The Tuamotus Diaries #42, Day 82 – August 18th 2016
We are currently anchored in Hirifa, a beach at the very SE corner of Fakarava. This is a truly beautiful place. From the NW comes the 30-mile long motu that forms Fakarava’s Eastern protection against the open ocean. This is a strip of “land”, some 200-300 meters wide, covered by palm trees, scrub, and small human developments here and there. Where it reaches the SE corner – where we are now – the motu comes to an end, and from the corner stretching to the SW lie 5 to 7 miles of reef which is permanently half awash by the sea. This reef is around 500 meters wide, and forms wide pools of crystalline water, with bright colors varying from Tan to Emerald Green, according to the depth. Really beautiful.
Today I took the paddleboard to explore one of these pools, which reaches deep in the reef almost all the way up to the open sea. Departing from Pesto, with depths of around 25 ft, the water was of an intense Royal Blue, and as I paddled toward the reef, and the depth fell accordingly, the water color changed gradually to lighter shades of Blue, then into Greens, and finally reaching Tan, where the tip of the board’s fin started to touch the gravel at the bottom. There, both the wind and the sea water, which sips through the reef into the atoll, were from the opposite direction, and I had to paddle hard to maintain momentum. But the white foam and the roar of the open ocean outside were of an irresistible allure to me, and I kept on going. Paddling hard, I drove into an inlet which went further into the reef. The water was now flowing strong, almost like a river, and I paddled as hard as I could, trying to reach as far deep into the inlet as possible to reach a small motu which lies almost by the ocean. Once there I pulled the board over the beach and walked the remaining 200 meters toward the surf line.
Below, a video while paddling over the sandbank:
With my feet already complaining of stepping on the crushed coral, I finally reached the extremity of the reef, just a few meters from where the ocean ends, and sat by a small tide pool. Sitting there, I realized I had not taken a camera, nor were looking for any kind of animal or plant, wasn’t planning to take anything with me, nor to leave any cairn or other proof of my presence. All the paddling and walking on crushed coral had been for the lure of being closer to the sea. The sea has always drawn me a great deal and yet, now that we are full time cruisers, I still can’t say that I thoroughly enjoy when I am doing passages, which is when I am the closest to the sea. The constant attention to the boat and the elements, peppered by the ongoing threat of seasickness have always stood in the way of my full enjoyment of our passages. Not that I dislike them – to the contrary. But I haven’t reached a point yet where I am truly on my own when we are out at sea. And I truly hope to reach that stage one day.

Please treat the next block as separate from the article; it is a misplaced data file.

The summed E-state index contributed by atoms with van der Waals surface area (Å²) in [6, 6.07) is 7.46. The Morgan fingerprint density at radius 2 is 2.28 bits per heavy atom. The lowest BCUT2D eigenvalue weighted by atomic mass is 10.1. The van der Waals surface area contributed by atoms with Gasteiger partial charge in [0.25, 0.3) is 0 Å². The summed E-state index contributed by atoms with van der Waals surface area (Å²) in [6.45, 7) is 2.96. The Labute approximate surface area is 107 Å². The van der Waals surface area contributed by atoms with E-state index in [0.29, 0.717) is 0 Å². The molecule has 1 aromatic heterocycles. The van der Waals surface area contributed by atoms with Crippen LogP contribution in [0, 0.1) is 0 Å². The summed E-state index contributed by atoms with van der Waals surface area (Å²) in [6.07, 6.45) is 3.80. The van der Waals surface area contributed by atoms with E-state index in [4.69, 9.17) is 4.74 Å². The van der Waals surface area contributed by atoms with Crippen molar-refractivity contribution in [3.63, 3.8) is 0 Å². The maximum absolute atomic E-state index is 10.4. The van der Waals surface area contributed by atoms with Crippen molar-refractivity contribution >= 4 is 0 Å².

My thoughts kept going as I listened to the homogeneous rumble of the sea and breathed the purest air, and I relished the fact of being here. The Tuamotus have always belonged in a sacred place of my imagination, somewhere beyond dreams, an ethereal type of aspiration, almost forbidden given the difficulty of reaching it. And sitting there, at a place which encompassed all the elements of what the Tuamotus meant to me, I realized how difficult it had been indeed to arrive here, the way we did. Frankly, the seamanship part of it was probably the least of the challenges. Not to minimize it, for I reckon it was quite a feat to sail halfway across the Pacific and am utterly proud of it. But I think we did our homework right and, whereas we didn’t count with or had particularly any special Good Luck, I also realize we had a definitely welcome dose of “lack of Bad Luck’, which helped in what was a successful passage. But the point is, the most difficult part of getting here was to let go of our previous status quo, to plunge into this new form of life which has in turn led us to reach here, to BE here. Many a time we don’t realize that by not letting go of something we already have, we are in fact forfeiting the opportunity of getting something else which might be of an even greater value to us. Tangible and Intangible are indeed two things hard to measure against each other.
The time came to go back home, and now with the wind and tide with me, I crossed the reef in no time – too fast indeed given the beauty of it. The day, the time, the light were perfect and the water was sparkling in colors I don’t usually see, even here. Tomorrow we leave early morning toward Rotoava, 30 miles up the atoll. But I am confident we will have the opportunity to come back here at least once more before moving on from Fakarava. I really hope we do.
THANK YOU FOR WATCHING !!!